The new experiment goes a step further. In it, the monkeys’ brains seem to have adopted the mechanical appendage as their own, refining its movement as it interacted with real objects in real time. The monkeys had their own arms gently restrained while they learned to use the added one.

For the full story, see:
BENEDICT CAREY. “Monkeys Think, Moving Artificial Arm as Own.” The New York Times (Thurs., May 29, 2008): A1 & A18.

Atlas Statue “Reveals the Powerful Paradox of Strength and Despondency”

AtlasStatue.jpg “The Atlas at Rockefeller Center has years’ worth of lacquer and wax, in addition to the weight of the heavens, to bear. The four-story-high statue will undergo a six-week cleaning.” Source of the caption and photo: online version of the NYT article quoted and cited below.

(p. 31) Of course, he’s angry. Of course, he’s disheartened. The weight of all the heavens has been on his shoulders for 71 years and, according to the mythological timetable, he has exactly forever to go.
But only a close-up view of Atlas, at the base of the International Building in Rockefeller Center, reveals the powerful paradox of strength and despondency created by Lee Lawrie and Rene Chambellan, the artists behind the four-story-high, seven-ton bronze.
. . .
“Everyone reads the substance of things through the surface,” said Jeffrey Greene, president of EverGreene Painting Studios, which is about to begin a six-week cleaning of Atlas, down to the original patina.
. . .
A snapshot staple of any visitor’s souvenir New York album shows Atlas and the 21-foot-diameter armillary sphere on his shoulders (representing the heavens with which he was burdened by Zeus as a member of the losing Titan team), silhouetted in front of the twin spires of St. Patrick’s Cathedral across Fifth Avenue.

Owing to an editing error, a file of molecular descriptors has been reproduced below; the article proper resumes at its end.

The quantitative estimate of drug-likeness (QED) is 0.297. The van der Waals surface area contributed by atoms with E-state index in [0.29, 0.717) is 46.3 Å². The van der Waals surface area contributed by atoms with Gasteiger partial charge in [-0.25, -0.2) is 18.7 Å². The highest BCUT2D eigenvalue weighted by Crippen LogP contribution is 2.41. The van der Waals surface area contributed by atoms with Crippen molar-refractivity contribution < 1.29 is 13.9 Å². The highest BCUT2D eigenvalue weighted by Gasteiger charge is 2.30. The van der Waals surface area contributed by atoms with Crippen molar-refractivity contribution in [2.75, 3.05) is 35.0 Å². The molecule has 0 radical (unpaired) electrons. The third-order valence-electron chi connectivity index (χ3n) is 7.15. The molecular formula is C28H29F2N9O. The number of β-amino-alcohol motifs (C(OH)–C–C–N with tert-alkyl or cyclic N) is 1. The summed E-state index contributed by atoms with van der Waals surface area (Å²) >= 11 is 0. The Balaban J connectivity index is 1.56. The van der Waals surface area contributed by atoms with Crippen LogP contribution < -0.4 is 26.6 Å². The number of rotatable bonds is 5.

. . .
On Monday, Mr. Greene said, a translucent scrim will be wrapped around the scaffolding. After that, the statue will get a low-pressure steam bath. Any residue will be cleaned with a gel solvent. A clear acrylic protective coating will be applied and the statue will be hand-waxed to a sheen that is more polished at sculptural highlights and flatter in the interstices.
One block south, Atlas’s popular brother, Prometheus (by Paul Manship), was restored nine years ago.

For the full story, see:
DAVID W. DUNLAP. “Bringing a Smile (Well, a Shine) to a Burdened Statue of Atlas.” The New York Times, Section 1 (Sun., May 4, 2008): 31.
(Note: ellipses added.)

FDR Turned Schumpeter into a Fan of Ludwig von Mises

From McCraw writing about Schumpeter:

(pp. 318-319) The New Deal struck him as still another prelude to authoritarianism. He became convinced that Roosevelt’s program represented a step toward either fascism or socialism, and in either case potential dictatorship. He wrote a friend that Roosevelt was like a child mindlessly breaking a machine because he didn’t understand its design. The president “is going to turn me into a fan of [Ludwig von] Mises,” his classmate at the University of Vienna who had become a free-market fundamentalist and an opponent of almost all government intervention.

Source:
McCraw, Thomas K. Prophet of Innovation: Joseph Schumpeter and Creative Destruction. Cambridge, Mass.: Belknap Press, 2007.

“The Low Prices Today Seem Almost Ridiculous”

BrooksBrothersSuit.JPG

In 2008 dollars, a basic Brooks Brothers suit cost $788 in 1998 and costs $598 in 2008. Source of photo: online version of the NYT article quoted and cited below.